Mechanism of free fatty acid-induced insulin resistance in humans

Department of Internal Medicine, Yale University School of Medicine, New Haven, Connecticut 06520, USA.
Journal of Clinical Investigation (Impact Factor: 13.22). 06/1996; 97(12):2859-65. DOI: 10.1172/JCI118742
Source: PubMed

ABSTRACT To examine the mechanism by which lipids cause insulin resistance in humans, skeletal muscle glycogen and glucose-6-phosphate concentrations were measured every 15 min by simultaneous 13C and 31P nuclear magnetic resonance spectroscopy in nine healthy subjects in the presence of low (0.18 +/- 0.02 mM [mean +/- SEM]; control) or high (1.93 +/- 0.04 mM; lipid infusion) plasma free fatty acid levels under euglycemic (approximately 5.2 mM) hyperinsulinemic (approximately 400 pM) clamp conditions for 6 h. During the initial 3.5 h of the clamp the rate of whole-body glucose uptake was not affected by lipid infusion, but it then decreased continuously to be approximately 46% of control values after 6 h (P < 0.00001). Augmented lipid oxidation was accompanied by a approximately 40% reduction of oxidative glucose metabolism starting during the third hour of lipid infusion (P < 0.05). Rates of muscle glycogen synthesis were similar during the first 3 h of lipid and control infusion, but thereafter decreased to approximately 50% of control values (4.0 +/- 1.0 vs. 9.3 +/- 1.6 mumol/[kg.min], P < 0.05). Reduction of muscle glycogen synthesis by elevated plasma free fatty acids was preceded by a fall of muscle glucose-6-phosphate concentrations starting at approximately 1.5 h (195 +/- 25 vs. control: 237 +/- 26 mM; P < 0.01). Therefore in contrast to the originally postulated mechanism in which free fatty acids were thought to inhibit insulin-stimulated glucose uptake in muscle through initial inhibition of pyruvate dehydrogenase these results demonstrate that free fatty acids induce insulin resistance in humans by initial inhibition of glucose transport/phosphorylation which is then followed by an approximately 50% reduction in both the rate of muscle glycogen synthesis and glucose oxidation.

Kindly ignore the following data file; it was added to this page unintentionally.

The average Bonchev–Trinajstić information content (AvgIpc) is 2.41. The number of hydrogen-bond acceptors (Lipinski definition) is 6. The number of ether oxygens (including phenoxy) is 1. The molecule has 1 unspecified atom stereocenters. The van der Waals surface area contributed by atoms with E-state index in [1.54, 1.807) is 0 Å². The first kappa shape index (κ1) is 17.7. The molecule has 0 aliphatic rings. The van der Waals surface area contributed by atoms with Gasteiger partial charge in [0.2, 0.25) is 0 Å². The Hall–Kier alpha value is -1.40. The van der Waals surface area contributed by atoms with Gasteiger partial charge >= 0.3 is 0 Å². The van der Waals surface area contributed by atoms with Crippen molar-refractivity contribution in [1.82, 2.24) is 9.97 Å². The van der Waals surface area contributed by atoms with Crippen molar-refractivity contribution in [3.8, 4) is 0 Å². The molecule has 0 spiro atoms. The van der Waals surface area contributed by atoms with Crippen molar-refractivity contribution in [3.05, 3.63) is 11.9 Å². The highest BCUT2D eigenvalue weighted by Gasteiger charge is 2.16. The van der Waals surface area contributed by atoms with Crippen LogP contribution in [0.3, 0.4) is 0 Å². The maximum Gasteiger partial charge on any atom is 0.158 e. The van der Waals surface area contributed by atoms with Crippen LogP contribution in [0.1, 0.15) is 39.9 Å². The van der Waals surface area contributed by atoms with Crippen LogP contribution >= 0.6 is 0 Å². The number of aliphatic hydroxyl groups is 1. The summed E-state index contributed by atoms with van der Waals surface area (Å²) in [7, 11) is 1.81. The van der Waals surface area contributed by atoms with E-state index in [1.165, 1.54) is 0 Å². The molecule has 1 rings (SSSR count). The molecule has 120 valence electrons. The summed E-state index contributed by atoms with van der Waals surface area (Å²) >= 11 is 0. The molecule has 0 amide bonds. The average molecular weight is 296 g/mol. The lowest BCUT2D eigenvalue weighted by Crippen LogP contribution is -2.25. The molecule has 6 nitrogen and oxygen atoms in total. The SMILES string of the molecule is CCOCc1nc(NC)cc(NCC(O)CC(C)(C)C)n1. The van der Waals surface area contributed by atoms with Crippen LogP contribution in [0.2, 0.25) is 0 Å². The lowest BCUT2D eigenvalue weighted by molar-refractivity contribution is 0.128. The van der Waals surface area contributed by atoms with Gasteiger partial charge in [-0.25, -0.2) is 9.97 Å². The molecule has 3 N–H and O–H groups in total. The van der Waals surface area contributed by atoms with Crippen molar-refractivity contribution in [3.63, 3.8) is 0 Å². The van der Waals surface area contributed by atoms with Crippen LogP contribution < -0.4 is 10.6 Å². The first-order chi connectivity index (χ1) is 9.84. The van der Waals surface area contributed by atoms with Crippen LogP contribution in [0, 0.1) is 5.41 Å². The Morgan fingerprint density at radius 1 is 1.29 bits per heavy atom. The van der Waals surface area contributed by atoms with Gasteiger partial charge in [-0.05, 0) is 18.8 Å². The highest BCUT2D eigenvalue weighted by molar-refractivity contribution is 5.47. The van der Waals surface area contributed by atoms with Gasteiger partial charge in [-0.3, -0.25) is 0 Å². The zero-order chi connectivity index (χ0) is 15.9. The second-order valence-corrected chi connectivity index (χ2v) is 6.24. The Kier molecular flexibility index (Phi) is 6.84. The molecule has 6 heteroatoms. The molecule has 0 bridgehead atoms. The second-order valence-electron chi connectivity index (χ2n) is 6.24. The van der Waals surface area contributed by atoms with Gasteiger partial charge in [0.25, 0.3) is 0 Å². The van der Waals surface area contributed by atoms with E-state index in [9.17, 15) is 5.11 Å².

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Available from: Thomas B Price, Sep 26, 2015
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    • "During the availability of sufficient amounts of free FA, serum concentrations of ET1 have been reported to increase and insulin resistance is thus observed (e.g. obese and insulin resistant diabetes) [107] [108]. Increasing concentrations of ET1 in the sputum of stable COPD patients have been observed [83] [109] [110] [111] [112]. "
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    • "In this study involving seven healthy adults, it has been demonstrated that four consecutive days of PSD (4.5 h night À1 ) reduced the ability of insulin to stimulate intracellular downstream pathways in subcutaneous adipose tissue by approximately 30% (Broussard et al., 2012). In another study involving 19 young non-diabetic men, PSD for 4 consecutive nights (4.5 h in bed night À1 ) resulted in increased circulating concentrations of free fatty acids (FFAs) (Broussard et al., 2015), which are known to impair insulin-stimulated muscle uptake of glucose in humans (Roden et al., 1996). To what extent such biochemical alterations may have contributed to Table 1 Sleep characteristics of the two experimental sleep conditions "